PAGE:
It’s also possible to give structure to what appears to be unstructured data by teaching an application how to recognize the connection between the two. For example, You R Here, an iPhone app, neatly combines these two approaches. You use your iPhone camera to take a photo of a map that contains details not found on generic mapping applications such as Google maps – say a trailhead map in a park, or another hiking map. Use the phone’s GPS to set your current location on the map. Walk a distance away, and set a second point. Now your iPhone can track your position on that custom map image as easily as it can on Google maps.

Some of the most fundamental and useful services on the Web have been constructed in this way, by recognizing and then teaching the overlooked regularity of what at first appears to be unstructured data.

Ti Kan, Steve Scherf, and Graham Toal, the creators of CDDB, realized that the sequence of track lengths on a CD formed a unique signature that could be correlated with artist, album, and song names. Larry Page and Sergey Brin realized that a link is a vote. Marc Hedlund at Wesabe realized that every credit card swipe is also a vote, that there is hidden meaning in repeated visits to the same merchant. Mark Zuckerberg at Facebook realized that friend relationships online actually constitute a generalized social graph. They thus turn what at first appeared to be unstructured into structured data. And all of them used both machines and humans to do it.

Key takeaway: A key competency of the Web 2.0 era is discovering implied metadata, and then building a database to capture that metadata and/or foster an ecosystem around it.

Web Meets World: The "Information Shadow" and the Internet of Things

Say "sensor-based applications," and many people might imagine a world of applications driven by RFID tags or ZigBee modules. This future is conveniently far off, with test deployments and a few exciting early stage applications. But what many people fail to notice is how far along the sensor revolution already is. It’s the hidden face of the mobile market, and its most explosive opportunity.

Today’s smartphones contain microphones, cameras, motion sensors, proximity sensors, and location sensors (GPS, cell-tower triangulation, and even in some cases, a compass). These sensors have revolutionized the user interface of standalone applications — you have only to play with Smule’s Ocarina for the iPhone to see that.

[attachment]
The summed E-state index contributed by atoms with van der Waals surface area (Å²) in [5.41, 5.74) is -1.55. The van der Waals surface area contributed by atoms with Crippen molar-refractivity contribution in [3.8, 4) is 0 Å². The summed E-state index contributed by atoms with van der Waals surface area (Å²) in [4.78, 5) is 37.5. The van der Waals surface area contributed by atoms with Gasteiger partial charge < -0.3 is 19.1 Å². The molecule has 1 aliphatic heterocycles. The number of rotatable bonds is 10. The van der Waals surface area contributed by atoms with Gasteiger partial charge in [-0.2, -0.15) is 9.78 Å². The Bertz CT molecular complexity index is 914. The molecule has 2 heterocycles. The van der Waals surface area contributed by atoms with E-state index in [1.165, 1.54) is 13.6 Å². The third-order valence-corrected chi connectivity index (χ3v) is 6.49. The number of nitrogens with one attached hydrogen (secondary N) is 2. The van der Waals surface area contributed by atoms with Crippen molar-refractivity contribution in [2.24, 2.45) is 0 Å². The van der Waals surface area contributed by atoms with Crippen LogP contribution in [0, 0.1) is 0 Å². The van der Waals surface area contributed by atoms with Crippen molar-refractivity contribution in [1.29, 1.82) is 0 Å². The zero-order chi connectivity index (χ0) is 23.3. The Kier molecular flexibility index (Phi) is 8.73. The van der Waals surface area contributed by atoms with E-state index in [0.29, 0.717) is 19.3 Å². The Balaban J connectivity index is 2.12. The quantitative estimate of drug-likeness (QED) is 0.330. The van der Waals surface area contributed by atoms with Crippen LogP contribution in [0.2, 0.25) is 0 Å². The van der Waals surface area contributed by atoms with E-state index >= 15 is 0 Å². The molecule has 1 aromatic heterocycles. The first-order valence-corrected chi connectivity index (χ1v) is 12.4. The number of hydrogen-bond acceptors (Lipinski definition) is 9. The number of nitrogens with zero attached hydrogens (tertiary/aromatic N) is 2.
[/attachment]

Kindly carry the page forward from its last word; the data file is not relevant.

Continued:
But remember: mobile applications are connected applications. The fundamental lessons of Web 2.0 apply to any network application, whether web- or mobile phone-based (and the lines between the two are increasingly blurred). Sensor-based applications can be designed to get better the more people use them, collecting data that creates a virtuous feedback loop that creates more usage. Speech recognition in Google Mobile App is one such application. New internet-connected GPS applications also have built-in feedback loops, reporting your speed and using it to estimate arrival time based on its knowledge of traffic ahead of you. Today, traffic patterns are largely estimated; increasingly, they will be measured in real time.

The Net is getting smarter faster than you might think. Consider geotagging of photos. Initially, users taught their computers the association between photos and locations by tagging them. When cameras know where they are, every photo will be geotagged, with far greater precision than the humans are likely to provide.

And the increased precision in one data set increases the potential of another. Consider the accuracy of these maps generated by geotagged Flickr photos:

Flickr geotag map of USA
Flickr geotag map of Texas

How much more accurate will these maps be when there are billions of photos?

Nor will the training wheels for the Net’s visual sensor network be limited to location.

It’s still in its early days, but the face recognition in Apple iPhoto ‘09 is pretty good. At what point are enough faces tagged with names that the system is able to show you only the people it doesn’t recognize? (Whether or not Apple imagines providing this data as a system service is an open question; whether someone else does it as a network service is assuredly not.)

The Wikitude travel guide application for Android takes image recognition even further. Point the phone’s camera at a monument or other point of interest, and the application looks up what it sees in its online database (answering the question "what looks like that somewhere around here?") The screen shows you what the camera sees, so it’s like a window but with a heads-up display of additional information about what you’re looking at. It’s the first taste of an "augmented reality" future. It superimposes distances to points of interest, using the compass to keep track of where you’re looking. You can sweep the phone around and scan the area for nearby interesting things.